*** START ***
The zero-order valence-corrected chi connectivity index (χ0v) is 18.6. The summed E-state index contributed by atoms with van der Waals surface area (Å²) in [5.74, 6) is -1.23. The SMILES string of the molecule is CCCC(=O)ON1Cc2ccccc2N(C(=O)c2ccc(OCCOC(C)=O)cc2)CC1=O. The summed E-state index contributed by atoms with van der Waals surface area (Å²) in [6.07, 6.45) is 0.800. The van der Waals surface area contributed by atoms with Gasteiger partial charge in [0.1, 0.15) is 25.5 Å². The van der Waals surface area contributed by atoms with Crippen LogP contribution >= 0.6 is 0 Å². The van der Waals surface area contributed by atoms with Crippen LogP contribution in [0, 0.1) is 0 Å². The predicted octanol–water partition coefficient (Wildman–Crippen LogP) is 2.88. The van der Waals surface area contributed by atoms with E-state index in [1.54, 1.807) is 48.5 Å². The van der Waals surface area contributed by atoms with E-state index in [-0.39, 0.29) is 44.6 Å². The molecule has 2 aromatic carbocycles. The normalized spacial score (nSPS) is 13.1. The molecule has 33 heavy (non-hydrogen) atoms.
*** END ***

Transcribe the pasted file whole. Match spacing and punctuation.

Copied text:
The zero-order valence-corrected chi connectivity index (χ0v) is 18.6. The summed E-state index contributed by atoms with van der Waals surface area (Å²) in [5.74, 6) is -1.23. The SMILES string of the molecule is CCCC(=O)ON1Cc2ccccc2N(C(=O)c2ccc(OCCOC(C)=O)cc2)CC1=O. The summed E-state index contributed by atoms with van der Waals surface area (Å²) in [6.07, 6.45) is 0.800. The van der Waals surface area contributed by atoms with Gasteiger partial charge in [0.1, 0.15) is 25.5 Å². The van der Waals surface area contributed by atoms with Crippen LogP contribution >= 0.6 is 0 Å². The van der Waals surface area contributed by atoms with Crippen LogP contribution in [0, 0.1) is 0 Å². The predicted octanol–water partition coefficient (Wildman–Crippen LogP) is 2.88. The van der Waals surface area contributed by atoms with E-state index in [1.54, 1.807) is 48.5 Å². The van der Waals surface area contributed by atoms with E-state index in [-0.39, 0.29) is 44.6 Å². The molecule has 2 aromatic carbocycles. The normalized spacial score (nSPS) is 13.1. The molecule has 33 heavy (non-hydrogen) atoms.